Polyamines are nitrogenous compounds found in all eukaryotic and prokaryotic cells and absolutely essential for cell viability. In plants, they regulate several growth and developmental processes and the levels of polyamines are also correlated with the plant responses to various biotic and abiotic stresses. In plant cells, polyamines are synthesized in plastids and cytosol. This biosynthetic compartmentation indicates that the specific transporters are essential to transport polyamines between the cellular compartments. In the present study, a phylogenetic analysis was used to identify candidate polyamine transporters in rice. A full-length cDNA rice clone AK068055 was heterologously expressed in the Saccharomyces cerevisiae spermidine uptake mutant, agp2∆. Radiological uptake and competitive inhibition studies with putrescine indicated that rice gene encodes a protein that functioned as a spermidine-preferential transporter. In competition experiments with several amino acids at 25-fold higher levels than spermidine, only methionine, asparagine, and glutamine were effective in reducing uptake of spermidine to 60% of control rates. Based on those observations, this rice gene was named polyamine uptake transporter 1 (OsPUT1). Tissue-specific expression of OsPUT1 by semiquantitative RT-PCR showed that the gene was expressed in all tissues except seeds and roots. Transient expression assays in onion epidermal cells and rice protoplasts failed to localize to a cellular compartment. The characterization of the first plant polyamine transporter sets the stage for a systems approach that can be used to build a model to fully define how the biosynthesis, degradation, and transport of polyamines in plants mediate developmental and biotic responses.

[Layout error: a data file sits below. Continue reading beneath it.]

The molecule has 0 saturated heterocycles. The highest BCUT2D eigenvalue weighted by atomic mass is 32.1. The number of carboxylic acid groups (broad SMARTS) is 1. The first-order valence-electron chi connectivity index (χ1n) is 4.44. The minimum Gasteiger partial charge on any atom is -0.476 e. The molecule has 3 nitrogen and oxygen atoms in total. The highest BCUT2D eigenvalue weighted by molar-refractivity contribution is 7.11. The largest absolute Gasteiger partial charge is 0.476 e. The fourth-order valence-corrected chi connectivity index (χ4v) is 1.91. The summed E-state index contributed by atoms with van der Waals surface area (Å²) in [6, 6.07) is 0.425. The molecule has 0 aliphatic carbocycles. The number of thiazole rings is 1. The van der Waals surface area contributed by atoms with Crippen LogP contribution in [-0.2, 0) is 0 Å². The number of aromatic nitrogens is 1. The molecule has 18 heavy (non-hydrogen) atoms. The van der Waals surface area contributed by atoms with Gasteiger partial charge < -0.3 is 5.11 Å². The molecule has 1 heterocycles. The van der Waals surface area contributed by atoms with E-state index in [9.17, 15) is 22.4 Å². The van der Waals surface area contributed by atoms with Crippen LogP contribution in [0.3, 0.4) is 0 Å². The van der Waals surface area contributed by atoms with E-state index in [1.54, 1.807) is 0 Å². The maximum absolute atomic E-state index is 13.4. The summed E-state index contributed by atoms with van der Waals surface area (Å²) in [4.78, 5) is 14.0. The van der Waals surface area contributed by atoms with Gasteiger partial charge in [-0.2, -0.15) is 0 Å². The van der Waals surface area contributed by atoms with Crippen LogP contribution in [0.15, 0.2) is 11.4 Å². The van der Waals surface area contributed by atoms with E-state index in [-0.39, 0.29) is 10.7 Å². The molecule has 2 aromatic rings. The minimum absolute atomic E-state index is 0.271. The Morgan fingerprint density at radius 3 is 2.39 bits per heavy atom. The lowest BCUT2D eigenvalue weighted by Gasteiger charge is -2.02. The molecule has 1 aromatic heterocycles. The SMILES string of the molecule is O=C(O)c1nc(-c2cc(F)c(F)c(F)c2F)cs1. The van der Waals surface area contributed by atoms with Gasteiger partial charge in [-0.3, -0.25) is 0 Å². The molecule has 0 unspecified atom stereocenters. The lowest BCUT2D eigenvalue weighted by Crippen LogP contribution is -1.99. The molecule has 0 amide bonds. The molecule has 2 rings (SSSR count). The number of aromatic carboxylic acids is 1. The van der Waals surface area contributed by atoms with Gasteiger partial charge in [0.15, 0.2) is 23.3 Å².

Vaishali Mulangi, V. Phuntumart, Mustapha Aouida